Every product manager knows the right features make a product shine. But when product feature requests pour in from customers, it's easy to mistakingly implement solutions that don’t address the customer's real needs.
Below are top ways to understand what your customers actually want, so you can build a better product.
Customers sometimes ask for the wrong features.
For example, with a product like Planbook—a popular online, teacher-lesson-planning platform—a user might ask if there was a way to add lesson plans without dates.
But chatting with your customer might reveal they wanted that feature because they’re required to always have substitute lesson plans readily available in the event of an emergency.
Adding the requested feature would have been a subpar solution.
What the teacher really needed was a way to separate emergency lesson plans from her regular lesson plans. And since they’re used in times of emergency, they would also have to be readily available and easily accessible for substitute teachers.
A new “Emergency Lesson Plan” category that can be opened without difficulty by staff would better address the teacher’s needs.
Henry Ford famously said, “If I had asked people what they wanted, they would have said faster horses.”
Because it was all they knew. They could tell you their problem, namely, they needed a means of transportation that could travel further distances faster, but they didn’t have the language to describe—or even imagine—the solution.
And if Ford had found “a faster horse,” it would have only been a small upgrade instead of a revolutionary product that would forever change the world.
When you rely only on customer input for your product features and direction, chances are they’ll tell you to do what others are already doing.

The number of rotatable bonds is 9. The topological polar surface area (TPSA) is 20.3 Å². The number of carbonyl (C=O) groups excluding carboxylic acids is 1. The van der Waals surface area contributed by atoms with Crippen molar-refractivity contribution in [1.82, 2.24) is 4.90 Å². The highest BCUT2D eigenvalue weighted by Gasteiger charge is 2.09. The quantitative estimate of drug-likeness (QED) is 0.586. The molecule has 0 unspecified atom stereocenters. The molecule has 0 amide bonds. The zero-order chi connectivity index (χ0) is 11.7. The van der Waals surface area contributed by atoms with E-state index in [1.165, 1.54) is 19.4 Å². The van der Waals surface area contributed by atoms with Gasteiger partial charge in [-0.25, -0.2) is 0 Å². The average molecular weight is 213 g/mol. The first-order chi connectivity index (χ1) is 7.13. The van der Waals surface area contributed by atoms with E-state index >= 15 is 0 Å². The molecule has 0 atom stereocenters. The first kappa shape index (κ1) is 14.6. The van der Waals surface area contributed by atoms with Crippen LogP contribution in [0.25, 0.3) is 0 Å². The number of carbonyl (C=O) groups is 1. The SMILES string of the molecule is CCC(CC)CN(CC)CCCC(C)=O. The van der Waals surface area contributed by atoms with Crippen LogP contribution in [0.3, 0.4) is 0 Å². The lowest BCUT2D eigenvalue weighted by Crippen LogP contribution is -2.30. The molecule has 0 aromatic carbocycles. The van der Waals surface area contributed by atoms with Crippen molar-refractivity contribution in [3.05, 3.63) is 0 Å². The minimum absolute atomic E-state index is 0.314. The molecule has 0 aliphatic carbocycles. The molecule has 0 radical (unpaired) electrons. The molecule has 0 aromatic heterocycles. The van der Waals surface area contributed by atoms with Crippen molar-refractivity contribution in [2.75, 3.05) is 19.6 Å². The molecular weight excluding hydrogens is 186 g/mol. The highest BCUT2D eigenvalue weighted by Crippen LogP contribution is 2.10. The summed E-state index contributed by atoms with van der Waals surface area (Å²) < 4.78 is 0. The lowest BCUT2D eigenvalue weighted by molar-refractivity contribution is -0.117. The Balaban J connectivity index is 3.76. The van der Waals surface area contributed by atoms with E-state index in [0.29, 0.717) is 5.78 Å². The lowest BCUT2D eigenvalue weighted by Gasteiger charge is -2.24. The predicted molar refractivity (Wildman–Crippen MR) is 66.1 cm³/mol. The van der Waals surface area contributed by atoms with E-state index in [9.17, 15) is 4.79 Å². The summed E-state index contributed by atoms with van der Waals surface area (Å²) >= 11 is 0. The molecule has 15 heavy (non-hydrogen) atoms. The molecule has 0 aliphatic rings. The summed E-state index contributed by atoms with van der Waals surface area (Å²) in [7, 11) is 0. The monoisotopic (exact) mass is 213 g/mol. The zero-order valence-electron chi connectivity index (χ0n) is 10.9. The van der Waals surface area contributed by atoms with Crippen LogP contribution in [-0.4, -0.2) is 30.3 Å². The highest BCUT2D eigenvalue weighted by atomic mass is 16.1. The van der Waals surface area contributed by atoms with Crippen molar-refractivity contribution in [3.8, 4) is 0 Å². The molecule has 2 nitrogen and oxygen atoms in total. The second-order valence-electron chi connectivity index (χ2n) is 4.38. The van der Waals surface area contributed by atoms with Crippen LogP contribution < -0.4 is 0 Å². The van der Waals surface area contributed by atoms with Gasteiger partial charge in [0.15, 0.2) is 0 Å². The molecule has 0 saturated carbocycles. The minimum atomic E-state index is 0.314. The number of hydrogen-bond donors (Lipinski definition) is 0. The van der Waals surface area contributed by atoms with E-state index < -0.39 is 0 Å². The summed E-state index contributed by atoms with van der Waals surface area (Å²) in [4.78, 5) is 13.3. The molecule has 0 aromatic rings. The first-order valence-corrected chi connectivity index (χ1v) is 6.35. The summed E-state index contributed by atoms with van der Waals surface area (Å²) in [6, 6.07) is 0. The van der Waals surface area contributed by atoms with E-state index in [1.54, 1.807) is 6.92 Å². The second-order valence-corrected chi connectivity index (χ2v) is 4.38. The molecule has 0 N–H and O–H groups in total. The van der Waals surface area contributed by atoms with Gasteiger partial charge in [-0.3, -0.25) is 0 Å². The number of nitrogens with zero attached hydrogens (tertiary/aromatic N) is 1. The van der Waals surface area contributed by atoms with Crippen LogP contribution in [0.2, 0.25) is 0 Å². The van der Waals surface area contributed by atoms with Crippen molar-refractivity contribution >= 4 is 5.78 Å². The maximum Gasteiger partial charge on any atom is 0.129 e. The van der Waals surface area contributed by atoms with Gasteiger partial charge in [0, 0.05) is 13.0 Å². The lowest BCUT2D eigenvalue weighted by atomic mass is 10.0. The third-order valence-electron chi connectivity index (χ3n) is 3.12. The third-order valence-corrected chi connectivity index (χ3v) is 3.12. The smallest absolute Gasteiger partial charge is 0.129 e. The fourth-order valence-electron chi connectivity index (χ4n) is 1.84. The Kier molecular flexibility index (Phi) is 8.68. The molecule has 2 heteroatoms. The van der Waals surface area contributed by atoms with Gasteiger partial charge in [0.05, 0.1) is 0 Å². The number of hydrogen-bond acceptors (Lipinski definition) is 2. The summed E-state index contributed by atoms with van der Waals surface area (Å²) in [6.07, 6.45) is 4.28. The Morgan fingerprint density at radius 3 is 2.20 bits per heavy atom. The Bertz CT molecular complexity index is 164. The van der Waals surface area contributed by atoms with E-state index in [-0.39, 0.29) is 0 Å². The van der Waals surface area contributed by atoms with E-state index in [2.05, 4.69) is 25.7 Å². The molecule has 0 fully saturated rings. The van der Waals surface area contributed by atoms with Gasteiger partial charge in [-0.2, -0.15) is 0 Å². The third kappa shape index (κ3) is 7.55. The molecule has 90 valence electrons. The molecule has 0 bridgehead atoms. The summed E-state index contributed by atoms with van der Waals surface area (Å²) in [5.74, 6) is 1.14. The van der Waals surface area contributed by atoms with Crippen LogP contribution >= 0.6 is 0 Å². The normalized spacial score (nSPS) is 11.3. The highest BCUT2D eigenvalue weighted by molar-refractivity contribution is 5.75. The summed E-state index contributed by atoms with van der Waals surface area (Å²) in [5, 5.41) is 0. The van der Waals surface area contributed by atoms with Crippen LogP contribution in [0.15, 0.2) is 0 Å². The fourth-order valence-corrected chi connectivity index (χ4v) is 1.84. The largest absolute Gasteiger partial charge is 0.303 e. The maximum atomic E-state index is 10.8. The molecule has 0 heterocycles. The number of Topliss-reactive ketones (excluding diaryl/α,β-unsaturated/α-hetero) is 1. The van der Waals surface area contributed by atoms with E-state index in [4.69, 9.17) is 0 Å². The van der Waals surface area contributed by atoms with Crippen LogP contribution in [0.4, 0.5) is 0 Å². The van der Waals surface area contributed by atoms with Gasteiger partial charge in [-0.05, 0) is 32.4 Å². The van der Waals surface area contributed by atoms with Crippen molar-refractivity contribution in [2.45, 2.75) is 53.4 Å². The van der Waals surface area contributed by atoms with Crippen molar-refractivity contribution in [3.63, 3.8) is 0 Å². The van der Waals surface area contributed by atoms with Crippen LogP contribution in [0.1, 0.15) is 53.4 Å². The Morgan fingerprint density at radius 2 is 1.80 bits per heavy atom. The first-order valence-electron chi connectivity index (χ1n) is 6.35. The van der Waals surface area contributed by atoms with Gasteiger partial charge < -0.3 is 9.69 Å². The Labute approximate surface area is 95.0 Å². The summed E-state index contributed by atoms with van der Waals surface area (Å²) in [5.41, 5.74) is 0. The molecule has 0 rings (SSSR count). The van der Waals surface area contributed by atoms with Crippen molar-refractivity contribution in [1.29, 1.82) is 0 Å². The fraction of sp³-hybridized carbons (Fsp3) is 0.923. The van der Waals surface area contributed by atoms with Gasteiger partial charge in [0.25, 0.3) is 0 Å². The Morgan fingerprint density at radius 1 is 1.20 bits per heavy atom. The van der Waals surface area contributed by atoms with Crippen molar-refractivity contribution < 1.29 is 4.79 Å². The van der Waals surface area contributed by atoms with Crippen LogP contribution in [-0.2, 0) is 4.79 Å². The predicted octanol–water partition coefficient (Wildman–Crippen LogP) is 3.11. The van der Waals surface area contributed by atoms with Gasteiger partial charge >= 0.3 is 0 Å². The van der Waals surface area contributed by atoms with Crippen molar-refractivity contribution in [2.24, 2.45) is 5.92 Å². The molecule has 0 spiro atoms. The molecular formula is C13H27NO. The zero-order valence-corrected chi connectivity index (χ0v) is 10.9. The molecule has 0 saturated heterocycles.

Instead of asking your customers directly for the features they want, vary your search methods and take an indirect approach. Survey their pain points, struggles, and what keeps them up at night in the market you serve. That’s how you’ll find your rockstar solution.
Prescription bottle labels can be hard to read, especially for people taking multiple medications or who have poor reading vision. Is it any wonder that 50 percent of people take their medication wrong?
What if as the business that provides the software to print these labels, you create a new label design that is colourful, easy to read, and has the most critical information prescription takers need directly on it?
Your client might have never asked you for it because they’re used to the standard labels, and it works for them. But by catering to your client's customers, implementing this feature would allow a company like a pharmacy to uniquely position themselves, serve their customers better, and prevent some serious problems that happen from taking medicine improperly.
CVS, an American pharmacy, did just that with their new labelling:
(photo via CVS)
If you’re an elderly person, for instance, which do you think would be your pharmacy of choice for prescription refills?
When evaluating what features to implement in your product or service, get behind the intent to discover if it's something your clients actually benefit from. Benefits are why customers buy in the first place. If the feature isn’t impactful, figure out what solution would better serve them. While your customers might not always be able to articulate the solution, you'll find more answers than you need if you dig deeply enough into feedback.
(Feature Image via Unsplash)